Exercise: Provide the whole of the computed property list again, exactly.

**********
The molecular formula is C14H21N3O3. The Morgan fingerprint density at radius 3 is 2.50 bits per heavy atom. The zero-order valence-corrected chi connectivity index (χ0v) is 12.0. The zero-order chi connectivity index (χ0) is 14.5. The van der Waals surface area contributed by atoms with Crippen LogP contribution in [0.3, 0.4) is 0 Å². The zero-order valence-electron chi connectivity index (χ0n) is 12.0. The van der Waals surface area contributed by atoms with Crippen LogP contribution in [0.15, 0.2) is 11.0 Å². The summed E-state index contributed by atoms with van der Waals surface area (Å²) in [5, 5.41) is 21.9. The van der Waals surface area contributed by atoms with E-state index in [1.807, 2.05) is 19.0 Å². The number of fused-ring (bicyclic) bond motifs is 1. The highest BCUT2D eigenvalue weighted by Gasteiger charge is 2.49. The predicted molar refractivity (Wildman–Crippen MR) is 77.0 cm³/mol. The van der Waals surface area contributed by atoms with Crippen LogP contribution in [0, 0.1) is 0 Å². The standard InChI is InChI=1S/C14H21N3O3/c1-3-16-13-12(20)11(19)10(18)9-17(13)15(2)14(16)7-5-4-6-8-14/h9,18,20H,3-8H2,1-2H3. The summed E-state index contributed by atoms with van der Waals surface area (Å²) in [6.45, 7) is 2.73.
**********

The molecular formula is C14H21N3O3. The Morgan fingerprint density at radius 3 is 2.50 bits per heavy atom. The zero-order valence-corrected chi connectivity index (χ0v) is 12.0. The zero-order chi connectivity index (χ0) is 14.5. The van der Waals surface area contributed by atoms with Crippen LogP contribution in [0.3, 0.4) is 0 Å². The zero-order valence-electron chi connectivity index (χ0n) is 12.0. The van der Waals surface area contributed by atoms with Crippen LogP contribution in [0.15, 0.2) is 11.0 Å². The summed E-state index contributed by atoms with van der Waals surface area (Å²) in [5, 5.41) is 21.9. The van der Waals surface area contributed by atoms with E-state index in [1.807, 2.05) is 19.0 Å². The number of fused-ring (bicyclic) bond motifs is 1. The highest BCUT2D eigenvalue weighted by Gasteiger charge is 2.49. The predicted molar refractivity (Wildman–Crippen MR) is 77.0 cm³/mol. The van der Waals surface area contributed by atoms with Crippen LogP contribution in [0, 0.1) is 0 Å². The standard InChI is InChI=1S/C14H21N3O3/c1-3-16-13-12(20)11(19)10(18)9-17(13)15(2)14(16)7-5-4-6-8-14/h9,18,20H,3-8H2,1-2H3. The summed E-state index contributed by atoms with van der Waals surface area (Å²) in [6.45, 7) is 2.73.